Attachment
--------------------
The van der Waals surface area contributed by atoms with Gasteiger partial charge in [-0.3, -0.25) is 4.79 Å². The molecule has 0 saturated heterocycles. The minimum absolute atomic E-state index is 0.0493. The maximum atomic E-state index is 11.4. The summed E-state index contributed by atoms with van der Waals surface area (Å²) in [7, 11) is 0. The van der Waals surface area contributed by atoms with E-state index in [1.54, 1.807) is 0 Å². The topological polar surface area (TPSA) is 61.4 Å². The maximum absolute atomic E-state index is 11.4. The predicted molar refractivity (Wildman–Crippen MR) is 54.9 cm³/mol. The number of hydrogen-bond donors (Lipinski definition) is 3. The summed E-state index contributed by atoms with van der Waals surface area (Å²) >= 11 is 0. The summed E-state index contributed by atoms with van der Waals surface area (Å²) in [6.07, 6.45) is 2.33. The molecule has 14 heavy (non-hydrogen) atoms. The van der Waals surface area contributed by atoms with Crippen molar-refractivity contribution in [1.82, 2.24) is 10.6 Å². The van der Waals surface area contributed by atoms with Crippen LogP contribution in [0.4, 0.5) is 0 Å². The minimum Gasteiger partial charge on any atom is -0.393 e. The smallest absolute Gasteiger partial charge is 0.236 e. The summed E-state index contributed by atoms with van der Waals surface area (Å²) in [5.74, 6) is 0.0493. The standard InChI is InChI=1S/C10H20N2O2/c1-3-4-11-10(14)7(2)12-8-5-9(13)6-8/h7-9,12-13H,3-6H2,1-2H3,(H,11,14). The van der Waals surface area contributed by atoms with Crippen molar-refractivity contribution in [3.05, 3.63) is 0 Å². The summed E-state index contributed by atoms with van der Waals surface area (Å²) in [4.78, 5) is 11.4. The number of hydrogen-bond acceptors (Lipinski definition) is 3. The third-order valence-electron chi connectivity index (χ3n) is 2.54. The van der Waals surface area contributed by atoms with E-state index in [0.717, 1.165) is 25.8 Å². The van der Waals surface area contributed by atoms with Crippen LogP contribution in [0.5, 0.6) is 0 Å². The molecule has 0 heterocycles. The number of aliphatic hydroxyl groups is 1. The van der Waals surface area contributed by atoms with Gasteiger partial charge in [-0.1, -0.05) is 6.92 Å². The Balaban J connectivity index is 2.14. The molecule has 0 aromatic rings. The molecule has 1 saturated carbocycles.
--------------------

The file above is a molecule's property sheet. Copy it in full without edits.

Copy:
The van der Waals surface area contributed by atoms with Gasteiger partial charge in [-0.3, -0.25) is 4.79 Å². The molecule has 0 saturated heterocycles. The minimum absolute atomic E-state index is 0.0493. The maximum atomic E-state index is 11.4. The summed E-state index contributed by atoms with van der Waals surface area (Å²) in [7, 11) is 0. The van der Waals surface area contributed by atoms with E-state index in [1.54, 1.807) is 0 Å². The topological polar surface area (TPSA) is 61.4 Å². The maximum absolute atomic E-state index is 11.4. The predicted molar refractivity (Wildman–Crippen MR) is 54.9 cm³/mol. The number of hydrogen-bond donors (Lipinski definition) is 3. The summed E-state index contributed by atoms with van der Waals surface area (Å²) >= 11 is 0. The summed E-state index contributed by atoms with van der Waals surface area (Å²) in [6.07, 6.45) is 2.33. The molecule has 14 heavy (non-hydrogen) atoms. The van der Waals surface area contributed by atoms with Crippen molar-refractivity contribution in [1.82, 2.24) is 10.6 Å². The van der Waals surface area contributed by atoms with Crippen LogP contribution in [0.4, 0.5) is 0 Å². The minimum Gasteiger partial charge on any atom is -0.393 e. The smallest absolute Gasteiger partial charge is 0.236 e. The summed E-state index contributed by atoms with van der Waals surface area (Å²) in [5.74, 6) is 0.0493. The standard InChI is InChI=1S/C10H20N2O2/c1-3-4-11-10(14)7(2)12-8-5-9(13)6-8/h7-9,12-13H,3-6H2,1-2H3,(H,11,14). The van der Waals surface area contributed by atoms with Crippen molar-refractivity contribution in [3.05, 3.63) is 0 Å². The summed E-state index contributed by atoms with van der Waals surface area (Å²) in [4.78, 5) is 11.4. The number of hydrogen-bond acceptors (Lipinski definition) is 3. The third-order valence-electron chi connectivity index (χ3n) is 2.54. The van der Waals surface area contributed by atoms with E-state index in [0.717, 1.165) is 25.8 Å². The van der Waals surface area contributed by atoms with Crippen LogP contribution in [0.5, 0.6) is 0 Å². The molecule has 0 heterocycles. The number of aliphatic hydroxyl groups is 1. The van der Waals surface area contributed by atoms with Gasteiger partial charge in [-0.1, -0.05) is 6.92 Å². The Balaban J connectivity index is 2.14. The molecule has 0 aromatic rings. The molecule has 1 saturated carbocycles.